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Judy Craig

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The Lead Voice of the Chiffons

In 1960, the Chiffons formed at James Monroe High School in the Bronx, New York. The lead singer was 14 year old Judy Craig, and she sang along with Patricia Bennett and Barbara Lee, both 13. It was at the after school center that they met writer, manager, and entrepreneur Ronnie Mack.  Mack's claim to fame at that time was as a local Philadelphia hit by Little Jimmy and the Tops called "Puppy Love." Though partial to his own songs, Mack got wind of a new Luther Dixon-Shirley Owens composition in the summer of 1960. Owens was lead singer of the Shirelles, so it was only natural that they record the song "Tonight's the Night." Mack decided that the one way to get publicity would be have the unknown Chiffons cover "Tonight's the Night" and to fight it out on the charts with the more established Shirelles.

The girls than choose the name Chiffons out of the hat. Mack than signed the trio to Big Deal Records. They then recorded "Tonight's the Night," and both versions hit the charts on September 12th. The Shirelles, having a stronger lead vocalist and fuller harmonies climbed to #39 while the Chiffons' first release managed to reach #76.

In the fall of 1962, Mack took some his songs to a new production team in New York City. The company Bright Tunes and the producers were Phil and Mitch Margo, Jay Siegel, and Hank Medress a.k.a. The Tokens. They liked one of the songs called "He's So Fine" and asked if he had a group to sing it. Fearing a negative response would end their interest he said that he had a terrific group. The Tokens said "Great. Bring them in tomorrow." Mack knew he had no such group, but he also knew that the Chiffons had heard and even sung the song around school. To bolster the harmonies Mack brought in a new girl, Sylvia Peterson.

It was several months before the Chiffons were called in to record the single. Finally in December 1962, it was released on Laurie Records. By March 20th "He's So Fine" was the #1 record on both the Pop and R&B charts. After a short period of time, the Tokens produced another single, "One Fine Day." "One Fine Day" proved to have the same simple appeal as "He's So Fine," and the Carole King-Gerry Goffin composition rocketed up the charts to #5 Pop in June and #6 R&B.

The Tokens then decided to create a dual personality for the group, so at the same time that: One Fine Day" was being released, they recorded the Chiffons on Laurie's Rust subsidiary as the Four Pennies. The Pennies' first single was "My Block" and it reached the charts three weeks after "One Fine Day. It was a cha-cha rhythmed song with a sound reminiscent of Phil Spector's productions. However, it only went #67 Pop. In September the Chiffons had their third Top 40 hit in four tries with "A Love So Fine." Back as the Four Pennies their September release of "When the Boy's Happy" reached #95 Pop in November. The Chiffons were now in great demand and began appearing on TV's American Bandstand, Hullabaloo, Shindig, as well as Murray the K's Brooklyn Fox live show, and singing commercials for Great Shakes drinks.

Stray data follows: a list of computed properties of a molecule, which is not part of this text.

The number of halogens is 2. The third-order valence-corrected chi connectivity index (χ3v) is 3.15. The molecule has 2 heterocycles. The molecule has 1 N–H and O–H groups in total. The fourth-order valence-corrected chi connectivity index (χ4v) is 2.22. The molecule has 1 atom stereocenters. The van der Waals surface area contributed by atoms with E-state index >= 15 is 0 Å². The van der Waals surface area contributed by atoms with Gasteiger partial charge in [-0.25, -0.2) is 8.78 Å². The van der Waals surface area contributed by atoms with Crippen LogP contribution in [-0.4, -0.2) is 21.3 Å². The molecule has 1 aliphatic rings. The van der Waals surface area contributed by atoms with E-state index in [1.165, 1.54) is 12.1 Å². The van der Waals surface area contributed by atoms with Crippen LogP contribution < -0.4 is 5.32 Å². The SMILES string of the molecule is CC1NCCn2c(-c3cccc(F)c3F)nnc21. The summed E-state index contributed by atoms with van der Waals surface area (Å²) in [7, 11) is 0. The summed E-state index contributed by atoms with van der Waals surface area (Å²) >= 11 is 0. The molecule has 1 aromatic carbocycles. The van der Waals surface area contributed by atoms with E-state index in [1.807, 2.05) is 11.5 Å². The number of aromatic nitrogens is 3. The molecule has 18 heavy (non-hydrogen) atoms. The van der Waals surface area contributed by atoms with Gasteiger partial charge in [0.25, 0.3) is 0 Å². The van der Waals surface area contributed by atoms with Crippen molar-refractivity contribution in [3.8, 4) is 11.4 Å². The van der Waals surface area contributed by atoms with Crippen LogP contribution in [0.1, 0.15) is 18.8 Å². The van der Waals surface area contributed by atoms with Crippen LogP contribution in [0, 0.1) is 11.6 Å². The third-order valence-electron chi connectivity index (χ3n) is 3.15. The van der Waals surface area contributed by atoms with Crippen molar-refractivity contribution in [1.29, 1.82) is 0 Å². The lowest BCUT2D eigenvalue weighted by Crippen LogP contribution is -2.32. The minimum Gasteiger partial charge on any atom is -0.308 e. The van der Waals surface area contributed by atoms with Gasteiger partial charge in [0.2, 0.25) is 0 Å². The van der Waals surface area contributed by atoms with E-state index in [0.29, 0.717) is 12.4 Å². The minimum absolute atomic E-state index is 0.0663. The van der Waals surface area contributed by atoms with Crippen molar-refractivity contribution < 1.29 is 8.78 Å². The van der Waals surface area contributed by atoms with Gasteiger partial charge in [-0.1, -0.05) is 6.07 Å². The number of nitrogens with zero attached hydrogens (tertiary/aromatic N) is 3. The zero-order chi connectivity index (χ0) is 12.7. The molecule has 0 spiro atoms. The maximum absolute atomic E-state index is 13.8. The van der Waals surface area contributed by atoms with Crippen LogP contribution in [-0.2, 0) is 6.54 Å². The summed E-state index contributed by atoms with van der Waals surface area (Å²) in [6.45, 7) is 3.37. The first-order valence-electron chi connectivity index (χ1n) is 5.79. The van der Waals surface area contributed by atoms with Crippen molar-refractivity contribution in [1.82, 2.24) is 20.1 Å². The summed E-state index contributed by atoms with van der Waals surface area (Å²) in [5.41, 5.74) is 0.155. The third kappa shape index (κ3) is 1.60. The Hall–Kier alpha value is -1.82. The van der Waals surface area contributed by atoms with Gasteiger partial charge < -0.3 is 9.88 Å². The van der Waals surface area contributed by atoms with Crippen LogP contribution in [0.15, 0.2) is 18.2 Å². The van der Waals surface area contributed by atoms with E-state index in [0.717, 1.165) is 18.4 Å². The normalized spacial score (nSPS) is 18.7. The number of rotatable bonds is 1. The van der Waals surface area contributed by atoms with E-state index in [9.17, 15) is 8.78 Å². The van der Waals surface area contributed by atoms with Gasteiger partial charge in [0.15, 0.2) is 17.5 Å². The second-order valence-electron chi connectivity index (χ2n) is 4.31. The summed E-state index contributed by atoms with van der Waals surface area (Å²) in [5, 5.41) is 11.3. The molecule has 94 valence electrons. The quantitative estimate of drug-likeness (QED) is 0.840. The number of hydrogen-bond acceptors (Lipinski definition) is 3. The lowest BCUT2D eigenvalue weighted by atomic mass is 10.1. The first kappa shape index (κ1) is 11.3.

In the fall of 1963 the Chiffons released "I Have a Boyfriend." considered to be their best recording. Written by Jeff Barry, Ellie Greenwich and the Tokens, the rhythm ballad was a Ronettes styled mix of the early '60s rhythm and blues and doo wop and it reached #36 on the Billboard's Best Seller list in November of that year. Several strong Chiffons recordings followed ("Tonight I Met an Angel," "Sailor Boy," and "What Am I Gonna Do With You"), but the charts were now moving to the British sound. However, a good song is a good song, and in the spring of 1966 the Chiffons had a Top Ten Record in June with "Sweet Talkin' Guy" that became a chart-topping hit.


In 1968 the Tokens moved the group from Laurie to its own label B.T. Puppy or one single called "My Secret Love" which remained a secret to the public as it received little air play, and by 1970 the Chiffons were on the Buddah label singing the Tymes hit "So Much in Love, while George Harrison was unintentionally plagiarizing "He's So Fine" while he was writing his first solo hit "My Sweet Lord." In 1975 The Chiffons recorded their version of "My Sweet Lord," but it did not have much chart success.

Then, in March 1972, six years after their last chart record, the British London Records issued the original recording of "Sweet Talkin Guy" on the U.K. label Stateside. The record became a surprise smash hit, rocketing up to #4 in the U.K. This was while the Chiffons were working small clubs and didn't even have a U.S. record deal.

In 1976, Laurie issued the last Chiffon single. "Dream, Dream, Dream." By the 1970s Judy Craig had left the act, Patricia Bennett and Barbara Lee had married. The Chiffons continue to perform today with Judy Craig as lead vocalist.


Chiffons Biography at

Judy Craig at

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